4. Learned Deputy Government Advocate Shri Kulshreshtra in reply contended that the past activities of the detenu were rightly taken into consideration for forming the subjective satisfaction required under Section 3(1) of the Act entitling the concerned authority to order detention. Shri Kulshfeshta submitted that till the year 1981 the detenu was a dealer in goods declared as 'notified goods' under the Customs Act and was very well aware of the provisions of the said Act. In 1981 he intimated the Central Excise Department that he did not want to continue as a dealer in notified goods. Yet when the search party raided and searched his shop and the residential premises, 'notified' and other foreign goods worth Rs. 25,000/-were recovered from his possession. According to Shri Kulshreshtra the earlier acts of infraction of the Customs Act could, therefore, be taken into consideration for forming the necessary subjective satisfaction under Section 3(1) of the Act warranting detention of the detenu to prevent him from dealing in smuggled goods in future. He further submitted that even though for the alleged infraction, the detenu could be and was being prosecuted, there was no bar to preventive action under COFEPOSA.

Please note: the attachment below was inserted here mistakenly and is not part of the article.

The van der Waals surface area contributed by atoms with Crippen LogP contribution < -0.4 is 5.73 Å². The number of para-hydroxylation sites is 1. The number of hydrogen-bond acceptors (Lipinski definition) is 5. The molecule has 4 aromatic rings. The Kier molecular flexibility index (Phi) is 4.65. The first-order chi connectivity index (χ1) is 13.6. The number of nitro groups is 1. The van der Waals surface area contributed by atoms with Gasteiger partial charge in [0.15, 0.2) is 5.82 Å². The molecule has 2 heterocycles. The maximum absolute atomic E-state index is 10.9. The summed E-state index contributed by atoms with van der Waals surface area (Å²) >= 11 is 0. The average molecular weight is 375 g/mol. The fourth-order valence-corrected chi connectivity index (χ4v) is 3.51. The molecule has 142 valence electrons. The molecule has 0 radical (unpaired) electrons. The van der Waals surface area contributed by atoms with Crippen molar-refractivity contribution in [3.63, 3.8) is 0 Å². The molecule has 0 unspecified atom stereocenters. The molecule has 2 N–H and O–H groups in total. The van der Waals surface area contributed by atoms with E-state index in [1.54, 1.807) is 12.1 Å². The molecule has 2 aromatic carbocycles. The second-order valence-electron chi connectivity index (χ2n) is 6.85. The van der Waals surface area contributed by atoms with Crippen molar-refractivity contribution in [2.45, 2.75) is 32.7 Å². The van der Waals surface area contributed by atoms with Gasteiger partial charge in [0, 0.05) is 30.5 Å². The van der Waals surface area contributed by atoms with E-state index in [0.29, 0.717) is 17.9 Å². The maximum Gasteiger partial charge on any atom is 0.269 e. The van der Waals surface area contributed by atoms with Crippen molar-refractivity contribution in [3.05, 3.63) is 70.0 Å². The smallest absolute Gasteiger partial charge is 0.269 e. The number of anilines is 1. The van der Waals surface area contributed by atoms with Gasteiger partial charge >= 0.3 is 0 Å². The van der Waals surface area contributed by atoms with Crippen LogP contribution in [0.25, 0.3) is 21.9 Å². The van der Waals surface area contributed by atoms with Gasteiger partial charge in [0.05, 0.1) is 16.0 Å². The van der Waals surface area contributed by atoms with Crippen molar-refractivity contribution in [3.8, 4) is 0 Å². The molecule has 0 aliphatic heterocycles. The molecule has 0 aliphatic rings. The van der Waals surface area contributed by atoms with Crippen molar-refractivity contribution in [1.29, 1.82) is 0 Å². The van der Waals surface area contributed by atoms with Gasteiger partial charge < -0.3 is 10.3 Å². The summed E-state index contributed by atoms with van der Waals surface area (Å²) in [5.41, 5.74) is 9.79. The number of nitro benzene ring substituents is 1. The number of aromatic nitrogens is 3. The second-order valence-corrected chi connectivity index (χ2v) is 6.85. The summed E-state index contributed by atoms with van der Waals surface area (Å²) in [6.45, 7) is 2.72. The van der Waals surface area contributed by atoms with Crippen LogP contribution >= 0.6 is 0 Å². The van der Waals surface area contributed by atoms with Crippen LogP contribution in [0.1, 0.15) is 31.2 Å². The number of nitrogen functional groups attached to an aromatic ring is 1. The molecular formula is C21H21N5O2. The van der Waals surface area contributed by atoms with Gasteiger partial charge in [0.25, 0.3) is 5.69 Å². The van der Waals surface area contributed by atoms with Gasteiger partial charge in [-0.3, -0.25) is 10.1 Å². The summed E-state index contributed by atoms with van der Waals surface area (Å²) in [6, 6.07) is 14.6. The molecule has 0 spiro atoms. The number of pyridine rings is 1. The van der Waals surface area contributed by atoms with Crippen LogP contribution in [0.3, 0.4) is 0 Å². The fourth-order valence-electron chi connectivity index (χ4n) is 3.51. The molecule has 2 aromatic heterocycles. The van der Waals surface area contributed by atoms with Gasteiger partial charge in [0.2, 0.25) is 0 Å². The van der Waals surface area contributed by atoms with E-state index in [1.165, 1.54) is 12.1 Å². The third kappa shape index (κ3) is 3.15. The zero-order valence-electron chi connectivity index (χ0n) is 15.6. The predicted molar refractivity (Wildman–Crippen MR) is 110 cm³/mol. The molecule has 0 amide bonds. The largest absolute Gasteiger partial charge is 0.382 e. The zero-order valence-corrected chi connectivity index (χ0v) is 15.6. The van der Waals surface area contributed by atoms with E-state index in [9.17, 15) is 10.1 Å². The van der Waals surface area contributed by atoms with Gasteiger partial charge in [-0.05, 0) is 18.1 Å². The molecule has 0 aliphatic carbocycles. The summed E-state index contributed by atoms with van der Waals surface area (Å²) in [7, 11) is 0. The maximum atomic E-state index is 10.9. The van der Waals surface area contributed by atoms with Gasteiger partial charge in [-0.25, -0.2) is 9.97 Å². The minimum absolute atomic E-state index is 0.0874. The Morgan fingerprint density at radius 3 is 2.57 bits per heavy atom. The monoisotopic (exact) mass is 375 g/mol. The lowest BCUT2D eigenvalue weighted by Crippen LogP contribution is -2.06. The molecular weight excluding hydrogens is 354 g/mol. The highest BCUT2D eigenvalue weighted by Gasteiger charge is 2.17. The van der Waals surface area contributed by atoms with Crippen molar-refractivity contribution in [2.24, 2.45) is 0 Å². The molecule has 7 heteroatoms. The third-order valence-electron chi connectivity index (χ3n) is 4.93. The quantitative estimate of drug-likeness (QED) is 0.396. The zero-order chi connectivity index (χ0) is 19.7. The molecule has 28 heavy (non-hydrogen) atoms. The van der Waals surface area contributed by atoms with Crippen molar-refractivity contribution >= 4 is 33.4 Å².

5. The detenu admittedly was dealing in foreign watches and other foreign goods before 1981. He was twice penalised for contravening the provisions of the Customs Act in the year 1973. Though he had informed the Central Excise authorities in 1981 that thereafter he did not propose to deal in 'notified' and other foreign goods, articles worth about Rs. 25,000/- were seized from his possession at the time of search of his shop and residence. It was not a case of a person who had been found once only in possession of unaccounted foreign goods. It was the case of a dealer who was hitherto dealing in such goods and was aware of the provisions of the Customs Act. Staleness of a particular act is a relative phenomenon. In the case of a dealer in foreign goods infraction of the Customs Act in past can very well be taken into consideration in forming the subjective satisfaction that the huge quantity found in his possession of such foreign and notified goods subsequently without any satisfactory explanation about their acquisition was for sale. Such a satisfaction, on facts, permitted the concerned authority to invoke the power to detention under Section 3(1) of the COFEPOSA.

6. As regards the second argument that prosecution for this solitary act was the only appropriate action to be taken by the concerned authorities and preventive detention was not necessary, we may refer to the following observations in